WADA issues Anti-Doping Rule Violations Report for 2020

2020 adrv
  • The Report highlights 935 confirmed Anti-Doping Rule Violations in 2020 (25 of which are related to Athlete Support Personnel)

  • The ADRVs involve individuals from 91 nations and across 67 sports

  • A total of 672 ADRVs came from Adverse Analytical Findings and 263 from non-analytical, evidence-based intelligence

  • The proportion of ADRVs confirmed to samples collected remained stable as compared to 2019 despite the drop in the number of samples collected in 2020 as a result of COVID-19

The World Anti-Doping Agency (WADA) today publishes its eighth annual Anti-Doping Rule Violations (ADRVs) Report, which is the official set of such figures under the World Anti-Doping Code. As with previous years, the Report is available in a PDF version as well as a dynamic, Excel version that illustrates the ADRV results in an interactive fashion.

The Report illustrates doping offences committed in global sport during 2020. It includes all decisions received by WADA’s Legal Affairs Department up to 10 November 2022. It highlights that there was a total of 935 ADRVs recorded in 2020. This represents a decrease relative to the 2019 figure of 1,914. It should be noted that with very few sporting events being held due the COVID-19 pandemic, the number of samples collected in 2020 was significantly reduced, which in turn impacted the total number of ADRVs recorded. The proportion of ADRVs to samples collected remained stable.

672 of the ADRVs came out of Adverse Analytical Findings (AAFs), commonly known as ‘positive’ results. The remainder were derived from investigations and evidence-based intelligence into 263 violations committed by 238 athletes and 25 Athlete Support Personnel.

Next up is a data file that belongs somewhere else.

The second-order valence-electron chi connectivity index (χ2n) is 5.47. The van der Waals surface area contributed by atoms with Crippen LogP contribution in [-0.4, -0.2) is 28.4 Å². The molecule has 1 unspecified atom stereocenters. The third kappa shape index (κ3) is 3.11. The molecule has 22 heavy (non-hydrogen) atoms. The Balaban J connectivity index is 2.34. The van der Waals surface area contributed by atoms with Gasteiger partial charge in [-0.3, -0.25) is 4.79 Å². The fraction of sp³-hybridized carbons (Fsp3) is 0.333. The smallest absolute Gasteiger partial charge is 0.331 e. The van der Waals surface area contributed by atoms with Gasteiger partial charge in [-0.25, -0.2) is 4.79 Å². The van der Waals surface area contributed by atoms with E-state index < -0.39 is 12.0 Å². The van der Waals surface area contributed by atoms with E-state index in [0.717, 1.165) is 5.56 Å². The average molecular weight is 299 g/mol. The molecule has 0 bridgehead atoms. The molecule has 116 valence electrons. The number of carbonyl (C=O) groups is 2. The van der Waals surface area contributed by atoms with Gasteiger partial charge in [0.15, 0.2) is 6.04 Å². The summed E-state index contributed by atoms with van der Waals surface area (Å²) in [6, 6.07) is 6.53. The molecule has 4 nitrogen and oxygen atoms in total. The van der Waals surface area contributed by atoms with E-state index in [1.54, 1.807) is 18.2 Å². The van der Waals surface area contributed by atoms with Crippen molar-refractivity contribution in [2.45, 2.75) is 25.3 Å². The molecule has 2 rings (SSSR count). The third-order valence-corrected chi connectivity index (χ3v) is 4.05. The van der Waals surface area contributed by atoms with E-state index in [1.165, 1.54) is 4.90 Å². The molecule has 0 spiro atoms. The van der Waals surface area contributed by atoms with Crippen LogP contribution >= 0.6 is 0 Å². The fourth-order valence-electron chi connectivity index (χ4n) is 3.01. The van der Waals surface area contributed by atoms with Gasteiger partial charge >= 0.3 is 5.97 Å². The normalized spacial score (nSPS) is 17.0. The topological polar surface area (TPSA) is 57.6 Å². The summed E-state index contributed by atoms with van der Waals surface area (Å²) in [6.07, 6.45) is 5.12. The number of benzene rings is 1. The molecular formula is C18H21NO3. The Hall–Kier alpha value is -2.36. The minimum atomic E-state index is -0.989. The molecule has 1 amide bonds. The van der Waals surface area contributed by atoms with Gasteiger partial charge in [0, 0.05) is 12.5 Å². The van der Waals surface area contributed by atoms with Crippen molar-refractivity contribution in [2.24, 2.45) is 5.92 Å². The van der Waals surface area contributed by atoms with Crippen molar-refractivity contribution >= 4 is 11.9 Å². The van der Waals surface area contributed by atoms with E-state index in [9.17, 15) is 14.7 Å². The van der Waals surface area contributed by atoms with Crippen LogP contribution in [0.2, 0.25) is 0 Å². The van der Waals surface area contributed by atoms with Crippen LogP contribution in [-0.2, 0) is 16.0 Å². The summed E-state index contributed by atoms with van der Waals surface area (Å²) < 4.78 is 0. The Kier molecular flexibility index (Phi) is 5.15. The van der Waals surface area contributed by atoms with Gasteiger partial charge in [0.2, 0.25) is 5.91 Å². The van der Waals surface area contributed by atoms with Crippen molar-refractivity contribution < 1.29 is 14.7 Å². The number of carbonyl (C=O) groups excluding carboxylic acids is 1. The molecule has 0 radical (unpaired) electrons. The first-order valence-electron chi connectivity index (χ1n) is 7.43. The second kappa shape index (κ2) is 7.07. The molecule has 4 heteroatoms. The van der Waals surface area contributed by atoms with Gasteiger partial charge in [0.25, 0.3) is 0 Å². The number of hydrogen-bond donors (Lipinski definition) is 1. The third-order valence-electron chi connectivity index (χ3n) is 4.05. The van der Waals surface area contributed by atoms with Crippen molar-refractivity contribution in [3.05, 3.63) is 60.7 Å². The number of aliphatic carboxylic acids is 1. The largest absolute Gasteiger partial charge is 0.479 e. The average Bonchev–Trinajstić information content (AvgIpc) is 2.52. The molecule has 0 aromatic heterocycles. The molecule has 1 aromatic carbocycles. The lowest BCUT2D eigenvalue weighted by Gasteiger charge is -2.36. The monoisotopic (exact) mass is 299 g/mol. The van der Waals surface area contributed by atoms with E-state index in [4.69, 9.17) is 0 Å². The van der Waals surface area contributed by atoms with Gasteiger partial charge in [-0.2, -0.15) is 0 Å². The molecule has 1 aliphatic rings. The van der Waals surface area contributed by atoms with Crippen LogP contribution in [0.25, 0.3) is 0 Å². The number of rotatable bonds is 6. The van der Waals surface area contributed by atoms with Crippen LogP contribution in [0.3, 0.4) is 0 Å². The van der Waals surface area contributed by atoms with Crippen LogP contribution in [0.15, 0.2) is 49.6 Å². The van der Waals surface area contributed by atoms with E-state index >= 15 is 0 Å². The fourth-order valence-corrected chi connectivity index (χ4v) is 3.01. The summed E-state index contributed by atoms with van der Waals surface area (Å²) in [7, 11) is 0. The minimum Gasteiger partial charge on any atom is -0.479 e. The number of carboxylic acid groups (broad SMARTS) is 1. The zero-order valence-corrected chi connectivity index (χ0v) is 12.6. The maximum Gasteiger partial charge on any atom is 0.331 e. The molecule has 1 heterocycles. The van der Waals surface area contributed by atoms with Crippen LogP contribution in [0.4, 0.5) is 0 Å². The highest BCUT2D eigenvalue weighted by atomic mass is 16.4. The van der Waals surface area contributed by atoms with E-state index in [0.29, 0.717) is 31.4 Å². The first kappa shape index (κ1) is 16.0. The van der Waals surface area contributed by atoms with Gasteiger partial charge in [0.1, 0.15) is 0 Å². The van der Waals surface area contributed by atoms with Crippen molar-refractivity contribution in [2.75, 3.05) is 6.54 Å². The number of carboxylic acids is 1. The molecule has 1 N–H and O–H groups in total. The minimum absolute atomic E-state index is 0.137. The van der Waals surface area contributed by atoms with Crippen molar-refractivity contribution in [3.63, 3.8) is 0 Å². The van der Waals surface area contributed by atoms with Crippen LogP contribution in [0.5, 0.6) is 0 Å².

WADA Director General Olivier Niggli said: “Testing is an integral tool in the protection of clean sport. Understandably, there were decreases in testing worldwide as a result of the COVID-19 pandemic. Nevertheless, the percentage of samples confirmed as ADRVs remained stable compared to 2019. This annual Anti-Doping Rule Violations Report gives us a good insight into the outcomes of the testing programs conducted by Anti-Doping Organizations worldwide, particularly when read in combination with WADA’s 2020 Testing Figures report that was published in December 2021.

“The 2020 Anti-Doping Rule Violations report notably highlights the successes of WADA’s Intelligence & Investigations (I&I) Department and similar teams within some Anti-Doping Organizations. This was largely due to WADA’s confidential source platform ‘Speak Up!’ and those whistleblowers who had the courage to come forward with evidence of wrongdoing.

“Anti-doping is not all about testing. Along with WADA I&I, the continued development of a comprehensive values-based education program, the Athlete Biological Passport and advancements made in scientific research and data analysis will continue to play vital roles in the protection of clean sport.”  

The 2020 ADRV Report contains all ADRV decisions reported to WADA by Anti-Doping Organizations (ADOs). These decisions include those from AAFs reported in samples collected by ADOs in 2020 as well as from non-analytical ADRV decisions rendered in 2020.

As with previous years, the beginning of the report comprises explanations and definitions, an introduction and an executive summary highlighting key data. The first and second sections present the results management outcomes (including ADRVs) of all AAFs detected by WADA-accredited laboratories for samples collected in 2020 from athletes in- and out-of-competition. They are presented by sport category (Section 1) and testing authority category (Section 2).

Section 3 includes ADRVs that resulted from non-analytical findings committed by athletes (presented by sport and nationality) and by athlete support personnel (presented by nationality).

Section 4 indicates the total number of ADRVs in 2020, which includes AAFs that resulted in an ADRV plus all non-analytical ADRVs. It presents the data by sport and nationality and is further broken down into type of samples (urine or blood), type of test (in- or out-of-competition) and athlete sex classification.

To help with the interpretation of the 2020 Report, we provide a comprehensive Question and Answer document.